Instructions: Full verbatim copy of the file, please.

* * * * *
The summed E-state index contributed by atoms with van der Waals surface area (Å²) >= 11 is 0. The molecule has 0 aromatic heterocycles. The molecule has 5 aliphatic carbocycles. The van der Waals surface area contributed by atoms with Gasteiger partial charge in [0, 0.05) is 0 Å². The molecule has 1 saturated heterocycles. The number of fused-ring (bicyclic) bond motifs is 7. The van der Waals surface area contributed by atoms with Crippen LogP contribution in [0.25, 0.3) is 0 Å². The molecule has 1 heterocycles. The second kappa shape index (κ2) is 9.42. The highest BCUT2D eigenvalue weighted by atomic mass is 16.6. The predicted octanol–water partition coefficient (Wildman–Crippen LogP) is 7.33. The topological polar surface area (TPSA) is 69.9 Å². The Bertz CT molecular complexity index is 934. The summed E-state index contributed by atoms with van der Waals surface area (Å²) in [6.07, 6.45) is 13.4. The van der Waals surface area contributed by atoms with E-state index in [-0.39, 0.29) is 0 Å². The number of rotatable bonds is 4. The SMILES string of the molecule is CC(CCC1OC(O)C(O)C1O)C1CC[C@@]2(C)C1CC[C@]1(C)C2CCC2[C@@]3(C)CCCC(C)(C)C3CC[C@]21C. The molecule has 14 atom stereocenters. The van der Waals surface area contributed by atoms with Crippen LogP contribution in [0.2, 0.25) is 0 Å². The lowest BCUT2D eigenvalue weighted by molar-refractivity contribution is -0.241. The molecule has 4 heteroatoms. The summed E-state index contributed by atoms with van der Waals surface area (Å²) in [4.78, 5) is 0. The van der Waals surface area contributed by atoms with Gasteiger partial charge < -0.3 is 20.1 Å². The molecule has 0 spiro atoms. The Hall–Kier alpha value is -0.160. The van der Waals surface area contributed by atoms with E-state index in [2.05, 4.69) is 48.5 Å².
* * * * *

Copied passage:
The summed E-state index contributed by atoms with van der Waals surface area (Å²) >= 11 is 0. The molecule has 0 aromatic heterocycles. The molecule has 5 aliphatic carbocycles. The van der Waals surface area contributed by atoms with Gasteiger partial charge in [0, 0.05) is 0 Å². The molecule has 1 saturated heterocycles. The number of fused-ring (bicyclic) bond motifs is 7. The van der Waals surface area contributed by atoms with Crippen LogP contribution in [0.25, 0.3) is 0 Å². The molecule has 1 heterocycles. The second kappa shape index (κ2) is 9.42. The highest BCUT2D eigenvalue weighted by atomic mass is 16.6. The predicted octanol–water partition coefficient (Wildman–Crippen LogP) is 7.33. The topological polar surface area (TPSA) is 69.9 Å². The Bertz CT molecular complexity index is 934. The summed E-state index contributed by atoms with van der Waals surface area (Å²) in [6.07, 6.45) is 13.4. The van der Waals surface area contributed by atoms with E-state index in [-0.39, 0.29) is 0 Å². The number of rotatable bonds is 4. The SMILES string of the molecule is CC(CCC1OC(O)C(O)C1O)C1CC[C@@]2(C)C1CC[C@]1(C)C2CCC2[C@@]3(C)CCCC(C)(C)C3CC[C@]21C. The molecule has 14 atom stereocenters. The van der Waals surface area contributed by atoms with Crippen LogP contribution in [0.2, 0.25) is 0 Å². The lowest BCUT2D eigenvalue weighted by molar-refractivity contribution is -0.241. The molecule has 4 heteroatoms. The summed E-state index contributed by atoms with van der Waals surface area (Å²) in [4.78, 5) is 0. The van der Waals surface area contributed by atoms with Gasteiger partial charge < -0.3 is 20.1 Å². The molecule has 0 spiro atoms. The Hall–Kier alpha value is -0.160. The van der Waals surface area contributed by atoms with E-state index in [2.05, 4.69) is 48.5 Å².